Smartphones are integral part of our daily lives and these are used because of their enhanced features e.g.web connectivity, increased storage capacity, computing power, upload capabilities, and attractive interface.
While the adoption is increasing among new smartphone users, existing smartphone users are contributing to the growth by changing the way they interact with their devices. The falling smartphone costs and thus the price points are lowering barriers to smartphone adoption. Every time a consumer buys smartphone, the consumer enjoys an upgraded and more capable device experience. The enhanced capabilities encourage consumers to do more with their device further entrenching and normalizing usage and encouraging users to think more about spending a little more to further enhance their smartphone’s capabilities.
In the midst of all the hype, and all the analysis, one key trend was overlooked, or rather under reported. How are Memory trends changing?
As per data from recent CMR Mobile Industry Consumer Insights (MICI) Survey, 79%& 72% of those surveyed amongst millennials, indicated the RAM and ROM respectively, as key for their smartphone purchase.
Now, most smartphone brands also have been focused on driving value propositions around memory, with the fight centred around RAM and ROM. Given the memory war has reached a zenith, it is no wonder that smartphone brands are now looking at RAM and ROM set-ups as the next battleground.
The increasing need of app installations on mobile devices demands a lot of memory. The limited size of the memory puts restrictions on the number of applications that one can install on a mobile device at any given instance of a time.
While initially it was premium, we have now seen mass adoption of high memory phones, across price bands, with various spec configurations.
Random Access Memory (RAM)
RAM acts as a middleman between the file system, which is stored on the ROM, and the processing cores, serving any sort of information as quickly as possible. Essential files that are needed by the processor are stored in the RAM, waiting to be accessed. These files could be things such as operating system components, application data and game graphics; or generally anything that needs to be accessed.RAM that is used in smartphones is technically DRAM, with the D standing for dynamic. The structure of DRAM is such that each capacitor on the RAM board stores a bit, and the capacitors leak charge and require constant “refreshing”; thus the “dynamic” nature of the RAM.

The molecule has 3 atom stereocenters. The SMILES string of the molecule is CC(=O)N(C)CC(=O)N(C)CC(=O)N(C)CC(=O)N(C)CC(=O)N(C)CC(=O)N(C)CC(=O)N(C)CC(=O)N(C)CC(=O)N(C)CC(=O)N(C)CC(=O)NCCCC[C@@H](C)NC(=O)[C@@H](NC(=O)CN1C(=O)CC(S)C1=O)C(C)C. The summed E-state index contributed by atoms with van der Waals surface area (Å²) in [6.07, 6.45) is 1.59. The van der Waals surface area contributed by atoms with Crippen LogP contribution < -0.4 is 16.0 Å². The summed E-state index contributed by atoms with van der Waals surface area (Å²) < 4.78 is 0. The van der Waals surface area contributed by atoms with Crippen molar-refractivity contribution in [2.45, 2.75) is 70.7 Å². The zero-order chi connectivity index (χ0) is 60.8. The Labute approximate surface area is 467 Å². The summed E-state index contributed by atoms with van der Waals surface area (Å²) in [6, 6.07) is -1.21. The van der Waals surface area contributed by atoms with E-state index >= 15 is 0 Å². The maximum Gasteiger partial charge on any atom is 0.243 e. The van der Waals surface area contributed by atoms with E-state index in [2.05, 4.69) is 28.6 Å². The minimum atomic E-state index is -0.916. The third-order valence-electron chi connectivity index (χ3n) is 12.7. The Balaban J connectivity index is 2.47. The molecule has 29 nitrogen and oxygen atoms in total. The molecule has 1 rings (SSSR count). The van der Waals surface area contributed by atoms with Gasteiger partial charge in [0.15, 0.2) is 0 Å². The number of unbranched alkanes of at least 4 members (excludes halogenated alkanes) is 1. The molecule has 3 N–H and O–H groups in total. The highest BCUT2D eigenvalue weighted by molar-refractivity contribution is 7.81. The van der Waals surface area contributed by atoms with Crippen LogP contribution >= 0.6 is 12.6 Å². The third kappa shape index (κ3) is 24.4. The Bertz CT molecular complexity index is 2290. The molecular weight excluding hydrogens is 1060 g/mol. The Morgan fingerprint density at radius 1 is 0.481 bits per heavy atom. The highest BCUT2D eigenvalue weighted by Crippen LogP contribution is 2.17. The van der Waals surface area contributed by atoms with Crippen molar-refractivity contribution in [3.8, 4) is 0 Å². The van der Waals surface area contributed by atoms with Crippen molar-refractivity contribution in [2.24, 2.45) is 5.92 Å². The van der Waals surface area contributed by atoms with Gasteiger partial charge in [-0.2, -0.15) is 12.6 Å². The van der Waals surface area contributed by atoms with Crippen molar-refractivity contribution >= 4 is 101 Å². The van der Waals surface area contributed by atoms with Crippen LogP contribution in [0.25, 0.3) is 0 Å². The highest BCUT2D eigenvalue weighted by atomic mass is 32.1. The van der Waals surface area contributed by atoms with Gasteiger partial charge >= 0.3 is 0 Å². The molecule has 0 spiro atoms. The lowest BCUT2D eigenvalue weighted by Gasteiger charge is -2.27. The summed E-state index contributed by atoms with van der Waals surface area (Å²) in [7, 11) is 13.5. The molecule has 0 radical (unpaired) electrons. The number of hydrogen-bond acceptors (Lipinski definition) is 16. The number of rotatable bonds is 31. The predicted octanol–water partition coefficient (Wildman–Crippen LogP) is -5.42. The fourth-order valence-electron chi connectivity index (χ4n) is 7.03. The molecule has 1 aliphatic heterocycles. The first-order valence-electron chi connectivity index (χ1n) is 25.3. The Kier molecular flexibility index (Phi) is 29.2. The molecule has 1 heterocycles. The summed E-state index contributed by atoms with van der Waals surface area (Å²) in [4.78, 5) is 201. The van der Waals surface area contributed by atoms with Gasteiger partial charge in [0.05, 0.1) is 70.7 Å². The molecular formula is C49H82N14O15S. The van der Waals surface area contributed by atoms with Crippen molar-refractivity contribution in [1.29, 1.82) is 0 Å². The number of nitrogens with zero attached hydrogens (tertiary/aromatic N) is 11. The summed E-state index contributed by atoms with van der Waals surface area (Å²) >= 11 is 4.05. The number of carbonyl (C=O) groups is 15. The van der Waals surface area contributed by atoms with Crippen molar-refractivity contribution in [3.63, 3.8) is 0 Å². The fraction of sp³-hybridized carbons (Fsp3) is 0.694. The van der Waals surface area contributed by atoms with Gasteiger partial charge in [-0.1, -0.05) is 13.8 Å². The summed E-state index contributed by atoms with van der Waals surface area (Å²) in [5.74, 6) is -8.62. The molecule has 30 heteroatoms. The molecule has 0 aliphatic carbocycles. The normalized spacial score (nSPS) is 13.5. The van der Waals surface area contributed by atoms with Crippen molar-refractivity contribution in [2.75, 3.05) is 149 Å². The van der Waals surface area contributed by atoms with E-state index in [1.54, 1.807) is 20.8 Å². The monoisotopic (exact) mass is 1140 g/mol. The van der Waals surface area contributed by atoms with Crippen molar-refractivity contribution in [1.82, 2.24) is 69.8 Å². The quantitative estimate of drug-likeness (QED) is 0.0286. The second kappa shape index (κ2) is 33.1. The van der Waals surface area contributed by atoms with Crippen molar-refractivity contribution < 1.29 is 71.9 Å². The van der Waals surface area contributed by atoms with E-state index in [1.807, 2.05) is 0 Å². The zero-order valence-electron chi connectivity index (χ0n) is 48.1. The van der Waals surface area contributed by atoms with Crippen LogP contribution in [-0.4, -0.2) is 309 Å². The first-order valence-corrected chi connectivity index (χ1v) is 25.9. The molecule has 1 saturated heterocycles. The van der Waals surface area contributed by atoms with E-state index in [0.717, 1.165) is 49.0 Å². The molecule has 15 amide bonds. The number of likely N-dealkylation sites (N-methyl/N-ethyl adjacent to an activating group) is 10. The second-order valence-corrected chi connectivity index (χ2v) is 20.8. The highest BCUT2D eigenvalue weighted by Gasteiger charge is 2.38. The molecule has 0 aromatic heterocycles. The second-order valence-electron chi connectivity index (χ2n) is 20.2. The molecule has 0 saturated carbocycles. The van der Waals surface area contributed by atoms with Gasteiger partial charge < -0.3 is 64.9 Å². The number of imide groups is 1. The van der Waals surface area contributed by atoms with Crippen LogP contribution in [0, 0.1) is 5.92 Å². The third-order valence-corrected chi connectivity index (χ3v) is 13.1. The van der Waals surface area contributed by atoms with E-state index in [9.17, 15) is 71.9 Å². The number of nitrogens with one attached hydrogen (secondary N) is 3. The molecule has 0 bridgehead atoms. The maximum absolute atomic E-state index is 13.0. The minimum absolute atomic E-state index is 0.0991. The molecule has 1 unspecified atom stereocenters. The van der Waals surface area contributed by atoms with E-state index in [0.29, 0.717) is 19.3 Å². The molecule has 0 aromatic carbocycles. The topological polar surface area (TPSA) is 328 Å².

In Affordable smartphones (<INR 7000) segment, 2GB smartphones with 58% are the most dominated with the help of Xiaomi Redmi 6A and Realme C2.
In Value for Money (INR 7000 – 25000) with 43% and Uber Premium (>INR 100000) with 76%, 4GB enabled smartphones was the key contributor mainly contributed by Samsung and iPhone’s respectively.
For 6GB smartphones, Premium (INR 26000 – 50000) segment was the sweet spot with 46% contribution, brands including One Plus and Samsung dominating in this segment.
8GB smartphones mostly contributing in Super Premium smartphones (INR 51000 – 100000) segment with 38% driven by Samsung Galaxy S10 plus smartphone.
12GB smartphones are the mostly contributing in Uber Premium (>INR 100000) segment with 24% and mainly driven by Samsung Galaxy S10 Plus.
CMR estimates that high-end RAM enabled smartphones such as 6GB, 8GB, 10GB and 12GB will grow in line with increased demand from millennials. More the RAM on a smartphone, the more apps and files it will be able to fit, and which in turn, would translate into smooth functioning and for better gaming experience.
Read only memory (ROM)
Like RAM, ROM is critical to a smartphone’s operation; without any place to store the operating system and critical files there would be nothing for the phone to do.Depending on the operating system loaded on the device, and the device itself, there are multiple storage chips inside the device. These chips may then be partitioned into several areas for different purposes, such as application storage, cache and system files.
In Affordable smartphones (<INR 7000) segment, 16GB smartphones with 57% are the most dominated with the help of Xiaomi Redmi 6A and Samsung Galaxy A2 core.
For 64GB smartphones, Value for Money (INR 7000 – 25000) was the sweet spot with 44% contribution, brands including Xiaomi Redmi Note 7 Pro and Samsung Galaxy A50 dominating in this segment.
In Premium (INR 26000 – 50000) segment with 65% and Super Premium (INR 51000 – 100000) with 41%, 128GB enabled smartphones was the key contributor mainly contributed by Samsung Galaxy A70 and Apple iphone XR respectively.
256GB smartphones mostly contributing in Uber Premium smartphones (>INR 100000) segment with 50% driven by Apple iphones.
512GB and 1TB smartphones are the mostly contributing in Uber Premium (>INR 100000) segment and mainly driven by Apple iphones and Samsung Galaxy S10 Plus.
CMR estimates that 128GB, 256GB and 512GB ROM enabled smartphones expected to grow in 2020 because they are no longer reserved for the top flagships and new release of Android or iOS the size of the OS software has kept on increasing, many OEMs partner with a number of app developers to pre install or bundle multiple apps or games as promotional offers which consumers cannot be uninstalled.
As smartphone users continue to rise on smartphone usage curve, they will be expecting more from their mobile devices than ever before.Billions of consumers will look to upgrade to smartphones not only with advanced software capabilities, but also to higher capacity storage. And need for higher capacity storage highly complements the other upgrades.